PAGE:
A massive fire gutted Kampala's Owino Market early Wednesday morning, seriously injuring five people and destroying thousands of stalls. As many as 25,000 traders, mostly women, are estimated to have suffered losses.
Owino, also known as the Nakivubo Park Yard and St. Balikuddembe Market, is Kampala's largest market and has been at the center of several controversies involving leasing rights. Recent plans to build a new bus terminal at the Nakivubo Stadium next door have sparked anger among vendors, who will lose their space if the development proceeds as planned.
Uganda's Daily Monitor is reporting  that the fire started at a hole in the wall separating the market from the stadium, and many victims are accusing the bus company that wants to build the terminal of arson. Some bloggers agree.
Phantom at Even Steven  writes:
The Market got burnt. I am staying with arson because those who should know, albeit having said it in the throes of grief, maintain that someone burnt down their lives. Listening to P. K. Bbosa in the evening while he hosted some traders, it came out that the Minister Matiya Kasaija and his counterpart Disaster Preparedness State Minister Musa Echeru had happened upon what should have been immediately bagged as critical evidence: a kavera  (Ed.: plastic bag) and a little can that had previously obviously held petrol. That the Police did not take these items is really worrying.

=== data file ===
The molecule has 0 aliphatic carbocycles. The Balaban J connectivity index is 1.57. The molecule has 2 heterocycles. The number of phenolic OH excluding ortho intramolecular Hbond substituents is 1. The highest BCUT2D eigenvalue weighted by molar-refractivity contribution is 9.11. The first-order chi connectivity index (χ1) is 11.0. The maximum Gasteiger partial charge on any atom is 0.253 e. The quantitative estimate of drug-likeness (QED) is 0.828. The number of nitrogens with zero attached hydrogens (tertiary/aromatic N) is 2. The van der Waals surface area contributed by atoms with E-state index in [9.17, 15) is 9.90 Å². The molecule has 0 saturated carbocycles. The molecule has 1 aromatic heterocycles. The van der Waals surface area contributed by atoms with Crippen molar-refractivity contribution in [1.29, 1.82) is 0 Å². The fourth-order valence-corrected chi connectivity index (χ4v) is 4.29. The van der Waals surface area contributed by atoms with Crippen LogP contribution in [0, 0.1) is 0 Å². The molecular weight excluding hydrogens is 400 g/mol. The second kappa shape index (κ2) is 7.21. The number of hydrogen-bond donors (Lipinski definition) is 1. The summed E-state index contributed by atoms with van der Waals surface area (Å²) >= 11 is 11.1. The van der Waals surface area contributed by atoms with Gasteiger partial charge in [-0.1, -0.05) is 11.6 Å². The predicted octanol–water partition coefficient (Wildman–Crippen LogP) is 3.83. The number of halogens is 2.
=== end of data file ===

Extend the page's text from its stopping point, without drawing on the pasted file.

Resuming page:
Geria at Ariaka  wonders if the fire department played a role, noting:
The head quarters of the fire fighting institution, the police fire brigade happens to be a stone’s throw away from the Nakivubo scene. They arrived at the scene 90 minutes late according to press reports.
Tumwijuke at Ugandan Insomniac  laments the loss of so many livelihoods, claiming, “Every tragedy is an opportunity for change, but this is Uganda. Our learning curve is L-shaped.” She accuses the many politicians who spent Wednesday at the market of political posturing:
That there should be a National Day for the Caning of All Politicians. I spent much of yesterday afternoon at Owino Market. Within the space of about three hours, I counted 17 local and national politicians who visited the market to ‘show their sympathy’ to the vendors. Opposition leaders blamed the government for not investing in the safety of the people. Cabinet ministers made unrealistic promises of compensation. Members of Parliament said enough was enough and it was time for the people to demand more for their taxes. None of them mentioned he obvious: that the vendors were sitting on a time bomb, that the politicians all knew it and that they chose to do absolutely nothing.
Spartakuss  also criticizes Ugandan politicians who “have the audacity to howl empty promises while hurling insults at government.” He writes:
I shopped there growing up [no i didn't stop, i just haven't bought clothes in a long time] and i was told by the guy who sold me shirts that the suits they unwrapped which were good were actually sold to the upmarket stores to go for upwards of UGX 1 million (Ed.: approximately $500)! Now this population is caught without an out. they have taken loans, borrowed, buried their life savings into this. 25,000 lives changed by one action. What of all their dependents, families, their children at campus? This is tantamount to terrorism!
In the end, these are the people who work and toil and sweat and eat the sewerage that runs through their workplace are the ones who pay for everything that the politicians enjoy and covet. They are the ones who vote, the ones who take loans, who send their kids to school, who buy all that investor -produced sugar and tea! who bloody buy airtime! They are the reason that most of these banks exist! These are the reason there is a tax base in Kampala! They support this city and almost this country on their shoulders! on nothing but those lean shoulders.